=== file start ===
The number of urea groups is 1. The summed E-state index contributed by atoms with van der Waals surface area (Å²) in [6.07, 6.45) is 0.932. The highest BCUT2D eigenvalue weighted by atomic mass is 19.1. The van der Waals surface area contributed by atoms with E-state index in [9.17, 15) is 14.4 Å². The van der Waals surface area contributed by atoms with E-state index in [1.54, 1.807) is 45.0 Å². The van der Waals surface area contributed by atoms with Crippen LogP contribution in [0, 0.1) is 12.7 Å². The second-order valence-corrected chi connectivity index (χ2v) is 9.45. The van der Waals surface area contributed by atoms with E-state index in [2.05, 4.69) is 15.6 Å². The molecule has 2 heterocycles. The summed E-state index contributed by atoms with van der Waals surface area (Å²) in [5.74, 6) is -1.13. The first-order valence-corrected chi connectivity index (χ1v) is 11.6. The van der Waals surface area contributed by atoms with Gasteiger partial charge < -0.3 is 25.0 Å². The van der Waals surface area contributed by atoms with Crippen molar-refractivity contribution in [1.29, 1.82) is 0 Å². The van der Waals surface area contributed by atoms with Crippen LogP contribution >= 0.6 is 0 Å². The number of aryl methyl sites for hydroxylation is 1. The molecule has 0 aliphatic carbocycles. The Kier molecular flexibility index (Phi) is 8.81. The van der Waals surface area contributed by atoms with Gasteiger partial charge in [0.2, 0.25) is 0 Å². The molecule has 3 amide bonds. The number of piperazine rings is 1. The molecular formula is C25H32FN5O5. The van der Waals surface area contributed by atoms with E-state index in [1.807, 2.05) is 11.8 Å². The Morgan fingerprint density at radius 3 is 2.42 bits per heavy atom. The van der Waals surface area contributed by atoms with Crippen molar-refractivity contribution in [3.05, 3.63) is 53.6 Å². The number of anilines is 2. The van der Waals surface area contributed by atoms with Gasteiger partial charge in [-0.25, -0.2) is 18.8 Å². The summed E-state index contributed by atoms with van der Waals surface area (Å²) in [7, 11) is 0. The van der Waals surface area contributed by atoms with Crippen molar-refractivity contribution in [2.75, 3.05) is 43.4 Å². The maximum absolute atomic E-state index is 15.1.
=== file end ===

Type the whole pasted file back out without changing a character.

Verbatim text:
The number of urea groups is 1. The summed E-state index contributed by atoms with van der Waals surface area (Å²) in [6.07, 6.45) is 0.932. The highest BCUT2D eigenvalue weighted by atomic mass is 19.1. The van der Waals surface area contributed by atoms with E-state index in [9.17, 15) is 14.4 Å². The van der Waals surface area contributed by atoms with E-state index in [1.54, 1.807) is 45.0 Å². The van der Waals surface area contributed by atoms with Crippen LogP contribution in [0, 0.1) is 12.7 Å². The second-order valence-corrected chi connectivity index (χ2v) is 9.45. The van der Waals surface area contributed by atoms with E-state index in [2.05, 4.69) is 15.6 Å². The molecule has 2 heterocycles. The summed E-state index contributed by atoms with van der Waals surface area (Å²) in [5.74, 6) is -1.13. The first-order valence-corrected chi connectivity index (χ1v) is 11.6. The van der Waals surface area contributed by atoms with Gasteiger partial charge < -0.3 is 25.0 Å². The van der Waals surface area contributed by atoms with Crippen molar-refractivity contribution in [1.29, 1.82) is 0 Å². The van der Waals surface area contributed by atoms with Crippen LogP contribution >= 0.6 is 0 Å². The number of aryl methyl sites for hydroxylation is 1. The molecule has 0 aliphatic carbocycles. The Kier molecular flexibility index (Phi) is 8.81. The van der Waals surface area contributed by atoms with Gasteiger partial charge in [0.2, 0.25) is 0 Å². The molecule has 3 amide bonds. The number of piperazine rings is 1. The molecular formula is C25H32FN5O5. The van der Waals surface area contributed by atoms with E-state index in [1.807, 2.05) is 11.8 Å². The Morgan fingerprint density at radius 3 is 2.42 bits per heavy atom. The van der Waals surface area contributed by atoms with Crippen molar-refractivity contribution in [3.05, 3.63) is 53.6 Å². The number of anilines is 2. The van der Waals surface area contributed by atoms with Gasteiger partial charge in [-0.25, -0.2) is 18.8 Å². The summed E-state index contributed by atoms with van der Waals surface area (Å²) in [7, 11) is 0. The van der Waals surface area contributed by atoms with Crippen molar-refractivity contribution in [2.75, 3.05) is 43.4 Å². The maximum absolute atomic E-state index is 15.1.